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India iVEDA Deadline Delayed for Track and Trace, Reporting

Our team in India just let us know that the iVEDA deadline for track and trace and reporting has been delayed. Here are the details.

As we wrote in early March, the Indian government had stipulated March 31 as the deadline for full track and trace and reporting to the Integrated Validation of Exports of Drugs from India and its Authentication (iVEDA) portal. The rules were to apply to both small-scale industry (SSI)- and non-SSI-manufactured drugs.

Today, however, the government extended the iVEDA deadline to August 1, 2023. The announcement was made through Public Notice 3/2023, which was signed by signed by Director General of Foreign Trade Santosh Kumar Sarangi.

As of today, the August deadline for barcoding the Top 300 domestic pharma brands is still valid. This requires eight data points to be incorporated into a bar code or QR code, including a unique product identification code (e.g., GTIN), the brand name, and manufacturing and expiry dates. The codes must be printed on or affixed to the primary packaging.

Final thoughts about the iVEDA deadline and requirements

We will of course continue to monitor these regulations and post news when necessary. Bookmark our blog and check back often to make sure you’re keeping up to date. And contact us today if you have any questions about this delay or compliance in any other country where you do you business.

For a good overview of India’s pharma regulations, read our update from September 2022. If we may say, our “Final thoughts” section in that article was prescient. We wrote that “India’s track and trace requirements are obviously evolving” and the pharma industry should “expect more changes as the deadlines for APIs [active pharmaceutical ingredients], iVEDA reporting, and barcoding get nearer.”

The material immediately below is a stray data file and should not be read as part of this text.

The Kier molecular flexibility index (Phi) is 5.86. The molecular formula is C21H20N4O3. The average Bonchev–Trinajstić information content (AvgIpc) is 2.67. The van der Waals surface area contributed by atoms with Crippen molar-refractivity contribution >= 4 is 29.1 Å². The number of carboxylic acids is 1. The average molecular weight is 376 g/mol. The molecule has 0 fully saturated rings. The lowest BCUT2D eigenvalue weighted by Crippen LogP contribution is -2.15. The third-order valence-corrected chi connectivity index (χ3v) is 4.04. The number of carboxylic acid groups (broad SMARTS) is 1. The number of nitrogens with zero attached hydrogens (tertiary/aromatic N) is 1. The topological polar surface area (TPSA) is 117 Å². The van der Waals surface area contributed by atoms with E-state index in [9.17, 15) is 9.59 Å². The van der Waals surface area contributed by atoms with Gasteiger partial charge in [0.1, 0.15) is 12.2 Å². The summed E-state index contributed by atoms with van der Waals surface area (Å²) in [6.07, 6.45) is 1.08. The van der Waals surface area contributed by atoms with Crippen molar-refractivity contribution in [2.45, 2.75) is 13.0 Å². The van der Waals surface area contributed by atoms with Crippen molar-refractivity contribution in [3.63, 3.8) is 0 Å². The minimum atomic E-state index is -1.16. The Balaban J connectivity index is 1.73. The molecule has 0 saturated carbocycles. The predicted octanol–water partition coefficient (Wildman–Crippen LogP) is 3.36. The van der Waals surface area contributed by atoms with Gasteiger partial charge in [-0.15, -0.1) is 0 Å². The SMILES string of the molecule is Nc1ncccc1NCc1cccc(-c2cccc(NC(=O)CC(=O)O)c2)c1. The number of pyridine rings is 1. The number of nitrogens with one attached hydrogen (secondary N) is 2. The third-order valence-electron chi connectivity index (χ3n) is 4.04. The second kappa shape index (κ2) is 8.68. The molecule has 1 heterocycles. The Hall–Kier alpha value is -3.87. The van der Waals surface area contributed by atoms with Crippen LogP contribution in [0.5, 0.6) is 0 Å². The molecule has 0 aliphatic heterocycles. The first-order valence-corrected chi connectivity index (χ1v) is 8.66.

That post also cited some statistics from India’s Department of Pharmaceuticals’ 2020-21 Annual Report. Check those out and compare them with the highlights from the 2021-2022 Annual Report below. India remains one of largest and most important pharma markets in the world — and we can help ensure you stay compliant as its regulations evolve.

India pharma stats, 2021-2022

• India provides generic medicines to more than 200 countries.
• India is home to 8 of the world’s 20 largest manufacturers of generic medicines.
• More than 55 percent of its pharma exports to go to “highly regulated markets.”
• Ninety percent of World Health Organization (WHO) pre-qualified APIs are sourced from India.
• Sixty-five to 70 percent of the WHO’s vaccine requirements are sourced from India.
• As of August 2021, there were 741 U.S. FDA-compliant manufacturing sites in India.
• As of December 2020, Indian companies had secured nearly 4,400 abbreviated new drug application (ANDA) market authorizations.